Jason Kidd: A Winner and a ChampionIt is easy to reduce the storyline of a series or a season to the tales of a few titans but that is not accurate or fair; Dirk Nowitzki is unquestionably the headliner for the 2011 NBA Champion Dallas Mavericks but all 15 players will receive championship rings and all 15 players contributed in some way to Dallas' triumph.
Doug Collins has said that if he ever writes an autobiography he will title it Always a Winner but Never a Champion, acknowledging that there is a difference between being a winner and being a champion; Dallas point guard Jason Kidd is both a winner and a champion, adding the 2011 NBA title to a resume that already included two Olympic gold medals (2000, 2008). Kidd played an underappreciated role in revitalizing Team USA and it is not a coincidence that during an era when Team USA struggled at times in FIBA competitions he posted a 46-0 record during his FIBA career, winning three gold medals in three tries in the FIBA Americas Championship (1999, 2003, 2007) in addition to his success in the Olympics; Kidd's game has always been about court vision, unselfishness, intensity and defense, precisely the qualities that are necessary to build a championship team at any level of the sport.
Kidd was the headliner when the New Jersey Nets advanced to the NBA Finals in 2002 and 2003 and he could be called the "anti-Stephon Marbury": teams tended to become worse when they acquired Marbury only to become better as soon as they cut ties with him, while the opposite is true of Kidd, who led the Phoenix Suns to five straight playoff berths before guiding the Nets to their best years as an NBA franchise and then helping the Mavericks take the final steps on the road to their long-sought first NBA title. Kidd has participated in the playoffs in 15 of his 17 NBA seasons, while Marbury--who posted much gaudier statistics and was at one time (prior to a late-career swoon) the only player other than Oscar Robertson with career averages of more than 20 ppg and more than 8 apg--made the playoffs just five times in his 13 seasons, with the last of those postseason trips coming as a little-used reserve for the defending champion Boston Celtics.
Kidd's passing, rebounding and defense have always been impeccable but during his rookie season he shot just .385 from the field, .272 from three point range and .698 from the free throw line. Kidd diligently worked on his shooting stroke until he became an above average free throw shooter (exceeding .800 in nine seasons, with a career mark of .784) and a solid three point shooter (.350 or better in seven seasons, with a career mark of .348). Kidd's career field goal percentage is just .401 but that is deceptive because for the past several years a large number of his shots have come from behind the three point arc.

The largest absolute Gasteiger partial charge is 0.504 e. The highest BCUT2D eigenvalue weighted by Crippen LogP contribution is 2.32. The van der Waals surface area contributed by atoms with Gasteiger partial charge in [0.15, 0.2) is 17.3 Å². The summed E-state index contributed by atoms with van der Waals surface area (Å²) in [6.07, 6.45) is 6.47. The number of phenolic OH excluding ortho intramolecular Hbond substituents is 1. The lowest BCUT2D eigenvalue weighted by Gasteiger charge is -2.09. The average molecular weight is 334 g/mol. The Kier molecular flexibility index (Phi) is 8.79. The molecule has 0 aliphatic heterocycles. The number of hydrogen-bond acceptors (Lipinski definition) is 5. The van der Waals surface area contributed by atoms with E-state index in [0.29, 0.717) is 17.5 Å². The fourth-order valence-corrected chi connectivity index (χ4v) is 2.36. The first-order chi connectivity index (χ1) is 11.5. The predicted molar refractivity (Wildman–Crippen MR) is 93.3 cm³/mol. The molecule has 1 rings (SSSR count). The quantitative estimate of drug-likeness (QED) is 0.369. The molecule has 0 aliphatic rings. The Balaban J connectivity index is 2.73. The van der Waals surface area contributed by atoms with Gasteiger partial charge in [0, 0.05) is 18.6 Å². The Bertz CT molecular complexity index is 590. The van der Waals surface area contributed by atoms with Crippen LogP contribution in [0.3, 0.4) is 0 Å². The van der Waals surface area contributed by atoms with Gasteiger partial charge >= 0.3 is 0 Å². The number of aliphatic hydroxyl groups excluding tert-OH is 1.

Even though Kidd has lost some of his quickness the four-time member of the All-Defensive First Team is still an effective--and underrated--defensive player, as he showed during Dallas' 2011 playoff run when he performed credibly at that end of the court against elite scorers Kevin Durant and LeBron James; my All-Defensive Team choices usually match the official selections later made by the league's head coaches but one of the few times that I disagreed with the coaches came in 2010 when I felt that Kidd still deserved Second Team honors.
The 2011 Mavericks will always be viewed as Dirk Nowitzki's team and their championship will always be considered primarily as a line on Nowitzki's Hall of Fame resume but Jason Kidd is also a future Hall of Famer, so that championship certainly belongs on his resume as well: Kidd's passing, defense and leadership were vital ingredients in Dallas' championship recipe.
posted by David Friedman @ 6:16 PM